Bilinguisme et traduction [Bilingualism and translation]

Gregory M. Shreve

Traduction par Damien Rocher

Table des matières

Handbook of Translation Studies  Volume 3 (2010), pp. 1–6. Translation: 2016ISSN 2210-4844

© 2016 John Benjamins Publishing Company

La réalisation d’une traduction mobilise tout un ensemble de ressources cognitives. Pour reprendre le vocabulaire traditionnellement utilisé en traductologie (Translation Studies), ces ressources cognitives mises en jeu dans la traduction constituent des aspects de la compétence en traduction. Ce terme de compétence représente ce que tout traducteur doit connaître (et donc apprendre). D’un point de vue psychologique (voir Translation psychology), la compétence en traduction désigne la connaissance, issue de tout un éventail de domaines cognitifs, qui est acquise, stockée et organisée dans la mémoire à long terme (MLT) du traducteur.

Full-text access to translations is restricted to subscribers. Log in to obtain additional credentials. For subscription information see Subscription & Price.

Références

Diamond, Bruce & Shreve, Gregory
2010“Neural and physiological correlates of translation and interpreting in the bilingual brain: Recent perspectives.” In Translation and Cognition, Gregory M. Shreve & Erik Angelone (eds), 289–322. Amsterdam/Philadelphia: John Benjamins  TSB. Crossref logoGoogle Scholar
Finkbeiner, Matthew, Gollan, Tamar & Caramazza, Alfonso
2006“Lexical access in bilingual speakers: What's the (hard) problem?” Bilingualism: Language and Cognition 9 (2): 153–166. Crossref logoGoogle Scholar
French, Robert & Jacquet, Maud
2004“Understanding bilingual memory: Models and data.” Trends in Cognitive Sciences 8 (2): 87–93. Crossref logoGoogle Scholar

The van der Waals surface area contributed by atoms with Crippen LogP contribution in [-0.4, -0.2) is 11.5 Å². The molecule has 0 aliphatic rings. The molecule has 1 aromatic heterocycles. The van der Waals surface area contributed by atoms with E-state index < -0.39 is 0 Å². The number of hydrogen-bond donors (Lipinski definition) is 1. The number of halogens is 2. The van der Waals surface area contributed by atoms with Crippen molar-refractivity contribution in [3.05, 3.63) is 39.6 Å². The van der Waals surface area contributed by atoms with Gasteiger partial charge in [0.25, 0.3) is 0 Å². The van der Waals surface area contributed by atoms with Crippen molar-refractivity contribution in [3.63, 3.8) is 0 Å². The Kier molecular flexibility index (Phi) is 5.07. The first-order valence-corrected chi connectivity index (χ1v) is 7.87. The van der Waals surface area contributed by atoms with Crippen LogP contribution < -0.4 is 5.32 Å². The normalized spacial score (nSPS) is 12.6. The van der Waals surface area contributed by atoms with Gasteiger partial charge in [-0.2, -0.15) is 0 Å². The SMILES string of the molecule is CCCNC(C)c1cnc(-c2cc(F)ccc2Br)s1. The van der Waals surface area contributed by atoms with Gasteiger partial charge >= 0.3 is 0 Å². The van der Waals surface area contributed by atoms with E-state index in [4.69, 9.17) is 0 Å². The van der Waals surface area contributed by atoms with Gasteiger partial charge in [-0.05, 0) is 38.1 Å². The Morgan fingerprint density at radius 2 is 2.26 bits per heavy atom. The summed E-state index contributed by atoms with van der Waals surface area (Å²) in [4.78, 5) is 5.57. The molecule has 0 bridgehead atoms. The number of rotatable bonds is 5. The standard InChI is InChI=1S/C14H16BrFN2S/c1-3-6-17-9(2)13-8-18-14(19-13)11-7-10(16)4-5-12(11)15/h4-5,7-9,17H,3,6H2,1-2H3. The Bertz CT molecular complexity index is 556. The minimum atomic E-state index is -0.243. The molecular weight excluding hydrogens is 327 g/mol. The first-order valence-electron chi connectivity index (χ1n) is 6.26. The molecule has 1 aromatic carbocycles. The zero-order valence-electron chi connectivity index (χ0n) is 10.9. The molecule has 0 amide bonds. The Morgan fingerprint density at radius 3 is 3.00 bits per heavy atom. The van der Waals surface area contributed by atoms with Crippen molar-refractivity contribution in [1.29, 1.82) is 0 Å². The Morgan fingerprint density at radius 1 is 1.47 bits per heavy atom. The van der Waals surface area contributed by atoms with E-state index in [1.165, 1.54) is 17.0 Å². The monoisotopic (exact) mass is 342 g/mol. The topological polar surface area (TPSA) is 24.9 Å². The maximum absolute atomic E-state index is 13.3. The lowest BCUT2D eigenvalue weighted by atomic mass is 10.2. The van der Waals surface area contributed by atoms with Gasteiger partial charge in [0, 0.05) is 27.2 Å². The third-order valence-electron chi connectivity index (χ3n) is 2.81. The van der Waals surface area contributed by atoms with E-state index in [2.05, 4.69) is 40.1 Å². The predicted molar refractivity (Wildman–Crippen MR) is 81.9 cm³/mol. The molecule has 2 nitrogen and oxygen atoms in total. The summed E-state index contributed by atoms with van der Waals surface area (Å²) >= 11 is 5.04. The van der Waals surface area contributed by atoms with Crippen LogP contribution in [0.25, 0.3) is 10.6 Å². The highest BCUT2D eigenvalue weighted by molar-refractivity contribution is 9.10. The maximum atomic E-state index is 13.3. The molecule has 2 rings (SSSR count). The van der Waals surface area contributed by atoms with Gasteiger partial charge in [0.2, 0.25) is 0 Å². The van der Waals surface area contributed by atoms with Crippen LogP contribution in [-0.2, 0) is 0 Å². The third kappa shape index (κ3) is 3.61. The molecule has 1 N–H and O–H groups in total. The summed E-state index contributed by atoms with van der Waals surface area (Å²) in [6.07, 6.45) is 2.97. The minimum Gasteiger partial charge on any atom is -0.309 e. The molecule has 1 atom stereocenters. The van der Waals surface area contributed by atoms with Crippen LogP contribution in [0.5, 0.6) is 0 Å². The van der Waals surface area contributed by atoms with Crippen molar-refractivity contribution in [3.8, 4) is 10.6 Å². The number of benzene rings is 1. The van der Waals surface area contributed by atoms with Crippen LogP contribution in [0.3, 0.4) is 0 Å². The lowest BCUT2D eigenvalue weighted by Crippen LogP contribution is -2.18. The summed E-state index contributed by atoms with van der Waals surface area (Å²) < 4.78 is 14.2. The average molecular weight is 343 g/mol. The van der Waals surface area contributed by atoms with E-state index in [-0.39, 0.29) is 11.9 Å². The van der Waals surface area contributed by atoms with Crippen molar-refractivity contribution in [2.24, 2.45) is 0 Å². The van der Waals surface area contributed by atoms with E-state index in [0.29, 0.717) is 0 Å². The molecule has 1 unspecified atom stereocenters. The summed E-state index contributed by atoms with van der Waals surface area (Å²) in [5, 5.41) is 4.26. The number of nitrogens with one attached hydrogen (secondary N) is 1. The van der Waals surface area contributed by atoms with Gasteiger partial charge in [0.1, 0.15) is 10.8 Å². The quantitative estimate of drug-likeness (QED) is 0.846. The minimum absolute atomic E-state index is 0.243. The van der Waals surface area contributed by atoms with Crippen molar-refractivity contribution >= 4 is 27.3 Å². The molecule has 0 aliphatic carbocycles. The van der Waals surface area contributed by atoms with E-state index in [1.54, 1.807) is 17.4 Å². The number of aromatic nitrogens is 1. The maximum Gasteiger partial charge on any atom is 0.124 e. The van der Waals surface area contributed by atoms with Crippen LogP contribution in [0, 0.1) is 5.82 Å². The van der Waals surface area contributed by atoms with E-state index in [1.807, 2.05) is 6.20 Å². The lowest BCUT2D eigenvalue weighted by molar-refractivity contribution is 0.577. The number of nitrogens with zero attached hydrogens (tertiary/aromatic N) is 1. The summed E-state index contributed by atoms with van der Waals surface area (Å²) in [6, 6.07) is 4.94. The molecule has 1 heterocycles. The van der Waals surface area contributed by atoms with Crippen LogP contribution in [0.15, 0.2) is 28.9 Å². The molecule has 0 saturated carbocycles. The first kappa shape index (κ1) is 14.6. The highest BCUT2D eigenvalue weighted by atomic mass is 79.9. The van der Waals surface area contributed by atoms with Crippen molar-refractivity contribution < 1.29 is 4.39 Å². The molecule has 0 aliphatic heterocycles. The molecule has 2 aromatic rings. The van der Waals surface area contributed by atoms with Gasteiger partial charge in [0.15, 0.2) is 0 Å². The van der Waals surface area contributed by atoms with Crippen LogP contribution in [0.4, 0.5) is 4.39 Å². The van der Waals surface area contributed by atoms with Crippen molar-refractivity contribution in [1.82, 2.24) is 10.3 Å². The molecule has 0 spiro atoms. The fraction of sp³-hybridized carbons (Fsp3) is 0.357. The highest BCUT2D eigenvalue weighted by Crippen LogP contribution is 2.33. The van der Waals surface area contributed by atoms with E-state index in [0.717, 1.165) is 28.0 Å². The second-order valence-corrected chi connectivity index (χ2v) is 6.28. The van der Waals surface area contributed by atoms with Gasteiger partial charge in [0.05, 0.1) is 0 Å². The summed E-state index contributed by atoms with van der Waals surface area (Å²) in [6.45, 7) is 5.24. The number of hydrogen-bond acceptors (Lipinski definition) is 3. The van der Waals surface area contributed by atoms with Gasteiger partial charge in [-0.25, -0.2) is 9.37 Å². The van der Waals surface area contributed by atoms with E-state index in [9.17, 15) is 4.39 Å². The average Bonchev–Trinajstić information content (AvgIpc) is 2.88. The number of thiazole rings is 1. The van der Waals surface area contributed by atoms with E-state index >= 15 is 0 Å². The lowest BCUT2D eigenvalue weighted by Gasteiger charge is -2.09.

Green, David
1998“Mental control of the bilingual lexico-semantic system.” Bilingualism: Language and Cognition 1 (2): 67–81. Crossref logoGoogle Scholar
Harris, Brian
1976“The importance of natural translation.” Working Papers in Bilingualism 12: 96–114.Google Scholar
Harris, Brian & Sherwood, Bianca
1978“Translating as an innate skill.” In Language, Interpretation and Communication, David Gerver & H. Wallace Sinaiko (eds), 155–170. New York/London: Plenum. Crossref logoGoogle Scholar
Kroll, J.F. & Stewart, E
1994“Category interference in translation and picture naming: Evidence for asymmetric connections between bilingual memory representations.” Journal of Memory and Language 33: 149–174. Crossref logoGoogle Scholar
Lörscher, Wolfgang
2010“Form- and sense-oriented approaches to translation revisited.” In Meaning in Translation, Barbara Lewandowska-Tomaszczyk & Marcel Thelen (eds), 149–170. Frankfurt: Peter Lang.  TSBGoogle Scholar
Shreve, Gregory M
1997“Cognition and the evolution of translation competence.” In Cognitive Processes in Translation and Interpreting, Joseph Danks, Gregory Shreve, Steven Fountain & Michael McBeath (eds), 120–136. Thousand Oaks, California: Sage.  TSBGoogle Scholar
Votaw, Marianne C
1992“A functional view of bilingual lexicosemantic organization.” In Cognitive Processing in Bilinguals, Richard J. Harris (ed.), 299–321. Oxford, England: North-Holland. Crossref logoGoogle Scholar
Wilss, Wolfram
1976“Perspectives and limitations of a didactic framework for the teaching of translation.” In Translation, Richard W. Brislin (ed.), 117–137. New York: Gardner.Google Scholar